Of course this is a highly privileged version of the experience of living with COVID-19. For millions of people around the world, life has been anything but normal…death, the loss of livelihoods, poverty, marginalisation, racism…all of these were features of life before the arrival of the virus but have been exacerbated and amplified for very many. The pandemic has acted as an X-ray, exposing the deep and structural inequalities of the world in which we live, inequalities which are often unrecognized, ignored, or denied in current political discourse. In many of the countries in which I work (or did until recently) there have been stories of migrants no longer able to do the jobs for which they left their families, of being forced from their homes, excluded from government support and even blamed for the spread of the virus itself. In the UK, key workers in hospitals and care homes – many of them migrants or from migrant backgrounds – have been applauded by the same government and media that has, for decades, stigmatised migrants and accused them of taking jobs from others somehow more deserving.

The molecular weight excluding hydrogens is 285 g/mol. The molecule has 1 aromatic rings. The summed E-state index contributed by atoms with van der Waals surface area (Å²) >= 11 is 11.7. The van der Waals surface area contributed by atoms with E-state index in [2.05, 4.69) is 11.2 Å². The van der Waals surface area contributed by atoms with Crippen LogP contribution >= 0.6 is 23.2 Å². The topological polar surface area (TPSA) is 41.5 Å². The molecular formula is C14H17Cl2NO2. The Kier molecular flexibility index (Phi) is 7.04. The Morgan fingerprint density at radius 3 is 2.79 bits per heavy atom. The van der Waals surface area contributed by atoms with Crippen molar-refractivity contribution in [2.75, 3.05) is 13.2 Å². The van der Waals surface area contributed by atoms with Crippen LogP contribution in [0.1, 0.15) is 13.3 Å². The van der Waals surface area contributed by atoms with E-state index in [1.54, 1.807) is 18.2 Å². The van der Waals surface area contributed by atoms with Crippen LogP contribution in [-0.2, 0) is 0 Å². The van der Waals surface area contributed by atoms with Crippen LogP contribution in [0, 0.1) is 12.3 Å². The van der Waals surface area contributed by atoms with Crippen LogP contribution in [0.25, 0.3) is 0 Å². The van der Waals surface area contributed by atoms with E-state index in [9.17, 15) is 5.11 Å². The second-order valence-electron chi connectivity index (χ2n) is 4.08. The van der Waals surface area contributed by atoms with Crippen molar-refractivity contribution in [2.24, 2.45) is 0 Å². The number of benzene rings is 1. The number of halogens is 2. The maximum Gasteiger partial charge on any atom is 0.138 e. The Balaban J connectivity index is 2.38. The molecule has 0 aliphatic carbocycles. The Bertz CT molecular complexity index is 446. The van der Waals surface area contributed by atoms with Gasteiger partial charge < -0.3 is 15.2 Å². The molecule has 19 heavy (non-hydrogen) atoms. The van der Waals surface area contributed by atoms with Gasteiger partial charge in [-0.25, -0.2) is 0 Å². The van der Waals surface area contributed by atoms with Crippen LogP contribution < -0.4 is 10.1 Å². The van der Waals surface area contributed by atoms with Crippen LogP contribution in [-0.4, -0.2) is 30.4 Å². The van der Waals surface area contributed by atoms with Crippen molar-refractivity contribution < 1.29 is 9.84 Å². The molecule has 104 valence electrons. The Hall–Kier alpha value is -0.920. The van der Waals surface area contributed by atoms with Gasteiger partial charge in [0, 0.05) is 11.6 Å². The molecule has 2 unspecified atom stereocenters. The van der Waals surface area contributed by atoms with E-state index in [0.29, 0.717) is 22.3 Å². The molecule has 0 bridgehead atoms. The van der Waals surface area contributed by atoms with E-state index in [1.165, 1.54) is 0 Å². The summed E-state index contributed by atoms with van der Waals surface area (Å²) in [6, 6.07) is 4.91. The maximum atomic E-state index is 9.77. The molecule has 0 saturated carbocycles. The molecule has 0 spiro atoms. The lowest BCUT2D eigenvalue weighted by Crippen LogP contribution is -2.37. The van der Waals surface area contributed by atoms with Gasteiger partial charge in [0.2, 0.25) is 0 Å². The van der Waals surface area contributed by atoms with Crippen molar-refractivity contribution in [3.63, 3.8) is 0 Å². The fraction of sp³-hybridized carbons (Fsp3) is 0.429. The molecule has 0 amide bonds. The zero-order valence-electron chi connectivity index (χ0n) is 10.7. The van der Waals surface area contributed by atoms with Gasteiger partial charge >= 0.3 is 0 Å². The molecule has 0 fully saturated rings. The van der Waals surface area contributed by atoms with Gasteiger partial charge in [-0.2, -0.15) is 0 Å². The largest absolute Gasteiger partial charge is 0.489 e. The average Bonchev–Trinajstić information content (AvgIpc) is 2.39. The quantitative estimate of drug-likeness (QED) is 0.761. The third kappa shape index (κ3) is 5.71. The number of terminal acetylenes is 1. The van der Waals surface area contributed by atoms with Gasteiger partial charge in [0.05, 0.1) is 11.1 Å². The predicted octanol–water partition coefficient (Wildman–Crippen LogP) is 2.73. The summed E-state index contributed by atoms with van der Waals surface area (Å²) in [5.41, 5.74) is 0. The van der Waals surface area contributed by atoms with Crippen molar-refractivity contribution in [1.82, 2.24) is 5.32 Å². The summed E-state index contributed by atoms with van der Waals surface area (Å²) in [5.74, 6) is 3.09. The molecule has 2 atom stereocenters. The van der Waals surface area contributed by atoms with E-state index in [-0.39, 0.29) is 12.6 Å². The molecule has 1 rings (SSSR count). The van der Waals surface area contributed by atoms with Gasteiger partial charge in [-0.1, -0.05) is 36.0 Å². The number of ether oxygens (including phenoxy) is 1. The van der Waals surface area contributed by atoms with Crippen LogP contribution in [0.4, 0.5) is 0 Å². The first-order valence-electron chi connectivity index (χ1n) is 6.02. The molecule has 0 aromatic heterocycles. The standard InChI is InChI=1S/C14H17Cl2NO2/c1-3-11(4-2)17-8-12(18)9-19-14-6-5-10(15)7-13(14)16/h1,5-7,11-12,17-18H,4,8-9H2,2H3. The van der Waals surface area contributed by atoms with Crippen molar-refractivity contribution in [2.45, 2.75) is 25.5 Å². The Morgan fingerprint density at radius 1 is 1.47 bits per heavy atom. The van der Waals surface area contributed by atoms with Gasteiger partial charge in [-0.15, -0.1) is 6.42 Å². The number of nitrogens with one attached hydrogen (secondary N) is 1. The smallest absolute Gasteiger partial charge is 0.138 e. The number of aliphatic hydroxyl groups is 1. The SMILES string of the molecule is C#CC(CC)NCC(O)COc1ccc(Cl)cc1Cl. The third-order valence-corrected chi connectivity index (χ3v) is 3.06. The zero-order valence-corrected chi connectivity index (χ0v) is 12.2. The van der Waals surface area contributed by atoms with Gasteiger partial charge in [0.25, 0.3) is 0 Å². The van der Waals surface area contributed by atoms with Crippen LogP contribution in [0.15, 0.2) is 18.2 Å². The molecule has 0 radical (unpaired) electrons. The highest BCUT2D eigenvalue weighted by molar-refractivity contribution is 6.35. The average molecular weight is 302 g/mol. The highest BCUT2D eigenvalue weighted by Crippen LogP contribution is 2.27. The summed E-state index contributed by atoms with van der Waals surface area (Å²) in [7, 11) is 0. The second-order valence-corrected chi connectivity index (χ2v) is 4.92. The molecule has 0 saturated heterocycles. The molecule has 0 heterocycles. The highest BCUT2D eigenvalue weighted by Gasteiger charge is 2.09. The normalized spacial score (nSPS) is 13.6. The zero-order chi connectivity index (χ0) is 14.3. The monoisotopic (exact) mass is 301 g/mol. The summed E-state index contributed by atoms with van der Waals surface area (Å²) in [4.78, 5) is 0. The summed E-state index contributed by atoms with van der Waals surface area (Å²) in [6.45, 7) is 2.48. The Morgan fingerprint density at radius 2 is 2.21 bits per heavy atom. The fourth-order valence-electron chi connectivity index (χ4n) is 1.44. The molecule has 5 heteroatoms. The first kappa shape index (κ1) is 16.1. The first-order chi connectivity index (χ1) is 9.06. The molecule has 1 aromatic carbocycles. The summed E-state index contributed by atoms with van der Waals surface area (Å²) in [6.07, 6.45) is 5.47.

But for everyone, regardless of their status and privilege, these have been strange times.
The social and emotional consequences of isolation and separation from those we love – as well as though with whom with we work and play – should not be underestimated even for those who are relatively protected from the economic fallout of COVID-19. Loneliness – already a major issue in contemporary Western societies – is now experienced by groups for whom it was not previously been a problem, compounded by anxiety and mass panic and the hitherto infrequent experience of spending time alone or in the company of very few. As noted elsewhere:
“Humankind has always known what to do next, with their lives generally following a regular trail. But this sudden cataclysmic turn of events have brought them face to face with a dire reckoning – how to live with oneself. It is indeed a frightening realization when a whole generation or two knows how to deal with a nuclear fallout but are at their wit’s end on how to spend time with oneself”